Laurie Carol would love to have the sense of security the Theofilous and the Chirichettis feel. At 33, she is a single mother, raising her six-year-old daughter, Briana. Laurie grew up on Heritage Road, just a few doors up from the Theofilous, in a house surrounded by tall pine trees and within sight of the Marshall Middle School. She got a two-year college degree in office education, then left home–but not Billerica–when she got married. When she and her husband separated five years ago, she moved back to her parents’ house in Heritage Heights.

But now her parents are getting divorced, after almost 40 years of marriage, and have to sell the house in order the divide the marital assets. Laurie would dearly love to buy it. But she can’t figure a way to make the mortgage payments and still make ends meet.

Carol, with Briana: “What ever
happened to the middle class?”

Not that Laurie doesn’t have a good job. After 12 years at Raytheon, she left a couple of years ago to work in sales for iBasis, a Burlington Internet communications start-up. The firm has been growing impressively. It now has 300 employees; Laurie got in on the ground floor, as employee number 40. She owns a small chunk of the company’s stock, which has been tumbling in the past year along with the rest of the Nasdaq. But her pay is up and, now that Briana is older and in school, her day-care expenses are down.

Yet because of the red-hot housing market the prospect of owning her own home seems “so far away,” she says. Laurie figures she could afford to pay $210,000–down payment plus mortgage–but all she can find for that price are “knockdowns,” as she describes them. Her parents’ house was appraised for $250,000 some months ago, and she assumes it is worth even more now. She has made an offer on the house to her parents, but is afraid she will find herself “strapped” financially if they accept. If they sell to someone else, she will have to be out within a few months.

Such is the financial life of a single mother. “When I was married, my ex-husband had an extra job in case there was a problem with the mortgage,” she says. “But I can’t do this. You don’t have the ability to pay a mortgage without a second income. One income isn’t enough.”

She is proud to be raising her daughter on her own and is determined to rely on herself. But “it’s tough,” she says. “I know people who have had to stay with friends and sleep on the couch for months because they couldn’t find a place to live.” Developers are only building houses which sell in the $500,000 range, she complains. “They forget the little guys. What ever happened to the middle class and to single parents?”

Laurie appears to be both winner and loser in the New Economy. Her job at iBasis has opened all sorts of avenues for her; she now has skills she can take anywhere in a growing industry. “This is the hot spot, telecom,” she says. “The job market is good. There isn’t a day I say, ‘I don’t want to go to work.’ I’m doing well. I have a good job, a good income, a beautiful daughter.”

But if she can’t find a way to hold on to her parents’ house, she fears she could slip right out of the middle class. To her, being middle class has as much to do with where she lives as with how much she earns. “Right now I consider myself middle class because I am able to live in this house,” she says. “But if I have to leave, I don’t know.”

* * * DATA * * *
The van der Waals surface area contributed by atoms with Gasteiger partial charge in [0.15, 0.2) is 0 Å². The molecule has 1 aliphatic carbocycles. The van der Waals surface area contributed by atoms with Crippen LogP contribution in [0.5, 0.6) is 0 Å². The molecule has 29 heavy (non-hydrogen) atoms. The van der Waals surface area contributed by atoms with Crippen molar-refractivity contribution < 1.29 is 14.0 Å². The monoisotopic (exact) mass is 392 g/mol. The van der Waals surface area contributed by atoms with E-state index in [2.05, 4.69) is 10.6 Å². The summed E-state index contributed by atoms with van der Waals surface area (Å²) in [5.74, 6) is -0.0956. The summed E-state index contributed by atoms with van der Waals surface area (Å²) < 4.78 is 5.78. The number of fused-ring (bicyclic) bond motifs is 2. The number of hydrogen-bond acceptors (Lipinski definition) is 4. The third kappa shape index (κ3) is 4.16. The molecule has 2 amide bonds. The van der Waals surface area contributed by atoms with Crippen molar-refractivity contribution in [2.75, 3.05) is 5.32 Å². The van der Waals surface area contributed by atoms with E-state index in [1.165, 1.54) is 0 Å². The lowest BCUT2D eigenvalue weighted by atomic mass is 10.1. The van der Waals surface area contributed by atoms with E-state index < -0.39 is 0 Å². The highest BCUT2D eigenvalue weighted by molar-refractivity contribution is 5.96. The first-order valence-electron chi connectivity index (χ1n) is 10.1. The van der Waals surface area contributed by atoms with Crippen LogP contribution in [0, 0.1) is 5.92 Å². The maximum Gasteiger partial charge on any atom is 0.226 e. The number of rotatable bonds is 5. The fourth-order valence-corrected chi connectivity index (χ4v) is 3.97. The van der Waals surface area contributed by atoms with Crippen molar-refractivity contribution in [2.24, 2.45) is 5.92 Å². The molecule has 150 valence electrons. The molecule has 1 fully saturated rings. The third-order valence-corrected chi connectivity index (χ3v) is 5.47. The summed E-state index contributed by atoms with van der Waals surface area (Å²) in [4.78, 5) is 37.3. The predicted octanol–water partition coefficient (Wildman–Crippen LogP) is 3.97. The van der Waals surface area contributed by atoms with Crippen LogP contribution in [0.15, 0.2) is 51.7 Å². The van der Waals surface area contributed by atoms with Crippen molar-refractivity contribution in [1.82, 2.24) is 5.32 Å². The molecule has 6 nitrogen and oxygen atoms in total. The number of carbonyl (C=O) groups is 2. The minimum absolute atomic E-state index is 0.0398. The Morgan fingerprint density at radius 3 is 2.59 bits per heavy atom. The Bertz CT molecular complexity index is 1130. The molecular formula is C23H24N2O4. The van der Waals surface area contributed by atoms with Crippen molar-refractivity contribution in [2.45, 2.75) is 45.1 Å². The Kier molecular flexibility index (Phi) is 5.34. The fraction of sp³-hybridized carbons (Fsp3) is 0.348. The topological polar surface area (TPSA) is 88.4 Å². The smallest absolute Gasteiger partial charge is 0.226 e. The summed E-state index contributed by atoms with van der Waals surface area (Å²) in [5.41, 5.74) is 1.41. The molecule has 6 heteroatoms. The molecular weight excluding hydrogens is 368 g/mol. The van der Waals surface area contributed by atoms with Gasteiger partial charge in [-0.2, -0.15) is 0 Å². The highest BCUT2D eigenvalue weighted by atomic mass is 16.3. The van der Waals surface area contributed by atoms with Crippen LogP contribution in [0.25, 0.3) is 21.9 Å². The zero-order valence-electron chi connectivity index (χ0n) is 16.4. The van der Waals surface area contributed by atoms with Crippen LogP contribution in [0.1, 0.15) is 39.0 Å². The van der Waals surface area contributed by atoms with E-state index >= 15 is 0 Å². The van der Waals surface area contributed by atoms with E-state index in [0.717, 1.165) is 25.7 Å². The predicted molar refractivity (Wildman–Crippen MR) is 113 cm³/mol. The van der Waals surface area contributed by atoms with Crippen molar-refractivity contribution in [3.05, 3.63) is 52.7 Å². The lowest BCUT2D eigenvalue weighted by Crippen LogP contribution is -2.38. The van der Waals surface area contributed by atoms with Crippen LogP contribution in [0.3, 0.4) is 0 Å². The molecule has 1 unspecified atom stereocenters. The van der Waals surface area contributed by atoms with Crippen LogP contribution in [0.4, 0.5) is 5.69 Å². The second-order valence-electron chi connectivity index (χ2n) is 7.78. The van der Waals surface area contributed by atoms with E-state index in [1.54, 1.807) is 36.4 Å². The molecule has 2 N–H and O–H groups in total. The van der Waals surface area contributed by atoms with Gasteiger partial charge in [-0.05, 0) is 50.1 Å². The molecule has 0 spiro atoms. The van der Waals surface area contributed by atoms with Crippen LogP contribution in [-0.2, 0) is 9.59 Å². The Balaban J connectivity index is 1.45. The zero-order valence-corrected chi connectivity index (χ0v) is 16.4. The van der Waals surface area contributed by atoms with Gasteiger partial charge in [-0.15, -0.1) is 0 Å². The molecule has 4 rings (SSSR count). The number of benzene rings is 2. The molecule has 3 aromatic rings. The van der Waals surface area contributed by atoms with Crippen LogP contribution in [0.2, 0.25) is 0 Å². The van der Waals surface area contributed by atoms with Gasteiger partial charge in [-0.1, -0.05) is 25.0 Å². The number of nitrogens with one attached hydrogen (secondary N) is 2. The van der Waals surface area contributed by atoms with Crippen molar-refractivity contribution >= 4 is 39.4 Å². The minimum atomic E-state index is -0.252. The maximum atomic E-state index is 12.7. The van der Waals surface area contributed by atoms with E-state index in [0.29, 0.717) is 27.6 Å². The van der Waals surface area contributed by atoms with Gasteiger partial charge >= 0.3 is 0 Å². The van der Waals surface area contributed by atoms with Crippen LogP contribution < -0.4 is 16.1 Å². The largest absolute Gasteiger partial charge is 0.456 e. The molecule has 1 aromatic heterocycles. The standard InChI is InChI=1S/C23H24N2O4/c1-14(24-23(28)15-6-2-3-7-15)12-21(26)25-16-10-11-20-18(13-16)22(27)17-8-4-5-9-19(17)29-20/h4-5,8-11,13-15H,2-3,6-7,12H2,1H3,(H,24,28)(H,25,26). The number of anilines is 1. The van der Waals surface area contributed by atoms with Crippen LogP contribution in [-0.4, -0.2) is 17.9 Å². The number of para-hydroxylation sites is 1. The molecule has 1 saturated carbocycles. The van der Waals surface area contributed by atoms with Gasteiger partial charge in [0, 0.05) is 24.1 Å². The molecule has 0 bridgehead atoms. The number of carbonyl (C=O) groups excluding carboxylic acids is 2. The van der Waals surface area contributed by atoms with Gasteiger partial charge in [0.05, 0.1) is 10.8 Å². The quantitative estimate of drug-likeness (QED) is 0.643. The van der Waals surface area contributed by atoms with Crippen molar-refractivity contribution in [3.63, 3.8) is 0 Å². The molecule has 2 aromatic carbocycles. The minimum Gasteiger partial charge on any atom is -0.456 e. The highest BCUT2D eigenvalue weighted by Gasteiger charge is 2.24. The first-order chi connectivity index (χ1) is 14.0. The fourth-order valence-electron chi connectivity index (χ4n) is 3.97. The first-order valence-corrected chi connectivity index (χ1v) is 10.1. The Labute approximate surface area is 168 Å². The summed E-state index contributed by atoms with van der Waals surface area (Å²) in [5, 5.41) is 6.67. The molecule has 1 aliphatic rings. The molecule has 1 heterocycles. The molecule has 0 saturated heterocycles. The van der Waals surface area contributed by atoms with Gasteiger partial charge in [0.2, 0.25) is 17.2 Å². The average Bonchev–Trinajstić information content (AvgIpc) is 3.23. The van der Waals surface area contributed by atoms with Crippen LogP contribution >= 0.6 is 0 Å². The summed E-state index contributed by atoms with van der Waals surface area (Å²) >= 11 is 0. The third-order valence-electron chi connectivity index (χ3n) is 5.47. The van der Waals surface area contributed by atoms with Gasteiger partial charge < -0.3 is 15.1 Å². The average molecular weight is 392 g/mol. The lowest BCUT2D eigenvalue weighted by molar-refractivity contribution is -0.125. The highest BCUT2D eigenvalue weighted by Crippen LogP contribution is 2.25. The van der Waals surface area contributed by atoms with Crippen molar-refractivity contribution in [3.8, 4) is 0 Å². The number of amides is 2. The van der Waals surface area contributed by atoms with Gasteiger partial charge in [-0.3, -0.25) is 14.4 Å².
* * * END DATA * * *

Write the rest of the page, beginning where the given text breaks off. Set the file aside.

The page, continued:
One couple with a sure grip on its middle-class status is the Giovinos, over on Eastview Avenue. Tony is 51 and Joanne 50; they have two daughters: Katelyn, 20, who attends St. Anselm College in Manchester, NH, and Leslie Anne, 16, who’s in high school. Tony owns Main Street Services, a service station in Medford. The Giovinos bought their Heritage Heights house back in 1974 for about $40,000. It seemed a lot of money at the time. But that was then.

The Giovinos represent an older, more established generation of Heritage Heights residents, a generation that moved there before the boom and the rise in real estate values. In part because of her husband’s successful small business, in part because they haven’t been burdened by the high mortgages young couples face today, JoAnne hasn’t worked outside the home since the children were born. She has been involved in the community, volunteering for the town’s conservation commission and serving as president of a local organization trying to clean up a hazardous waste site a couple of miles from their house. They weathered one financial storm when Katelyn lost a $12,000 scholarship at Bradford College when the 197-year-old institution closed down suddenly during her freshman year there.

“It is hard to say if we’re moving up or down,” says JoAnne. “We’ve been able to plan and save. We haven’t overextended ourselves. We feel secure. We’re happy, the kids are happy, and that’s what counts.”

Yet, in many respects, she doesn’t like what she sees. From her perch on the conservation commission, JoAnne views Billerica’s rapid growth and increasing affluence in recent years as a double-edged sword, with town planning failing to keep pace with the changes. “Pieces of land are suddenly extremely valuable,” she says. “Open space is disappearing.” People with more money than she can imagine are paying unthinkable sums for houses. When JoAnne heard that her friend Mary Davenport’s house on Heritage Road was sold for $300,000 recently, she was absolutely “floored.”

“The last few years have been kind of unreal,” says JoAnne. “There is so much money around.”

The security that should come from prosperity is undermined by the runaway rise of housing costs.